Subtract Math Anxiety - 7 Quick Tips to Help Your Child

Of the various subjects children learn in school, math can be a challenge for some kids. It can cause your student to dodge their homework or ask for too much of your help with it. Is your child bound to have problems in math forever? Not necessarily. However, if this sounds too familiar to you, here are a few tips for you to keep in mind and use to help your child.

Common math problem areas

Math is one subject that is built on concept upon concept, and each concept has to be mastered before a student can go on to the next one. If your child didn’t fully learn a certain component, it will be more difficult to learn the next step. Unfortunately, as children progress in school, the difficulty can snowball unless you and your child take constructive action.

With each child being different, the most common stumbling areas that kids can run into include multiplication tables, fractions and being messy with their work while working on math.

1. Listen and observe. One of the biggest keys that a parent can use is to observe and listen to your child’s actions and words. Statements like, “I hate math” or continually hearing, “I don’t want to do my math today” is a perfect opportunity to ask your child questions. “What does it feel like when you can’t answer a math question?” Allow your child to think through their answer. “Ask probing questions that will help them come to solutions on their own and it will encourage good thinking skills,” says Laura Laing, author of Math For Grownups.

Talk with your child about their frustrations. “Studies have shown that when children can express their frustrations verbally, they can overcome their math anxiety,” says Laing.

2. Make mistakes. Make sure your kids see you make mistakes and see that it’s not the end of the world. They need to see that it’s okay to try and make mistakes in your daily living. Children need to see that working on math is a process.
Laing explains that children are too focused on getting the right answer. “When we allow our children to follow a process that leads to the incorrect answer, we’re helping them understand the process behind math, not just the final answer,” says Laing.

3. Keep it to yourself. If you stress about math, be very careful to not pass it on to your child. When you give your child the impression that math is a struggle to learn or it’s okay to not be good at it, you’re giving them the impression that they can give up before they even try. You can discuss the fact that math was not your favorite subject but you know that you use math often in everyday life and so it’s important to have math skills.

4. Talk to your home school advisers and support group. If your child is having trouble with math, ask for help from your home school support group. You can discuss your concerns and evaluate different options for your child. Others may know helpful techniques that can help your child work out a concept.

5. Check out a tutor. As a parent, it’s hard to see your child struggle with any subject. And depending on the age of your child and on both of your temperaments, a tutor can be an option because a tutor is an outside objective party that doesn’t have the emotional ties to your child as you do.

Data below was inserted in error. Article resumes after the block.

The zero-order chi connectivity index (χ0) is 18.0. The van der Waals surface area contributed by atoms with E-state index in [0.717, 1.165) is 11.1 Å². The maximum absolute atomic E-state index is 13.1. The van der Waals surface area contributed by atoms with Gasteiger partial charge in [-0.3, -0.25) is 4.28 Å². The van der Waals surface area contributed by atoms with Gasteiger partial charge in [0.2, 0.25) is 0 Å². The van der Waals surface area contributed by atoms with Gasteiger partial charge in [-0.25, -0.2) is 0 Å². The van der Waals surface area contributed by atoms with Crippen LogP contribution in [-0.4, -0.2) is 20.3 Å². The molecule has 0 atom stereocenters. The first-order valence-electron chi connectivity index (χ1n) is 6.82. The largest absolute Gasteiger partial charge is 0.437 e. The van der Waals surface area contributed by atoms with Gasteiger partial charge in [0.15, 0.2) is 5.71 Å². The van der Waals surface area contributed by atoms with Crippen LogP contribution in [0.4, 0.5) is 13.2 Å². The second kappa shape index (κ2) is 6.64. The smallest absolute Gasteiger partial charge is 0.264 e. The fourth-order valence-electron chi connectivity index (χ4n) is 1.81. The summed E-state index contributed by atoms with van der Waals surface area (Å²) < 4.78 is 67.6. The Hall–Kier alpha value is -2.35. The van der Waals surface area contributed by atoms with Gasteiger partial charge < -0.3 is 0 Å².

A trained math tutor knows the areas where kids have academic problems and can help your child with specific problems or use hands-on math manipulatives.

If you think it is best for your child to just get some added math support, you could hire a university student as a math tutor. Many times your older student will respond differently to you than the tutor so your student can see that math is important to other people and not just mom or dad. As always, make sure the university student comes with recommendations that you can trust.

6. Don’t ignore it. Don’t ignore the fact if your child has trouble in math, the problem won’t go away. By providing a variety of support for them, it shows that you have confidence that they can work hard and succeed.

7. Set up for success. Set up a regular time for your child to work on their homework. And since each child is different, find what works as a motivator to work on their math homework. Does setting a certain amount of time to sit at the table to work on their homework before they can get up work? Or give them the opportunity to think up a game to play to work on adding fractions. Keep it fun and low key by asking your child their opinion.

Keep in mind that studies show that positive reinforcement has far more benefits than criticism or punishment.

Don’t support bad habits like allowing the television to be on while they do their homework. Eliminate any electronic distractions also, if necessary.

Show your kids that math is part of life. With younger kids, talk to them about budgets and how you have to shop for the family’s food with only a certain amount of money. With older kids, they need to know about percentages when it comes to a sale of the latest DVD. How do you add fractions to double a cookie recipe?

Math doesn’t have to be your child’s favorite subject but there are various ways you can help your child strengthen their math skills to gain more confidence.

Jan is a freelance writer, mom of five and can be contacted at

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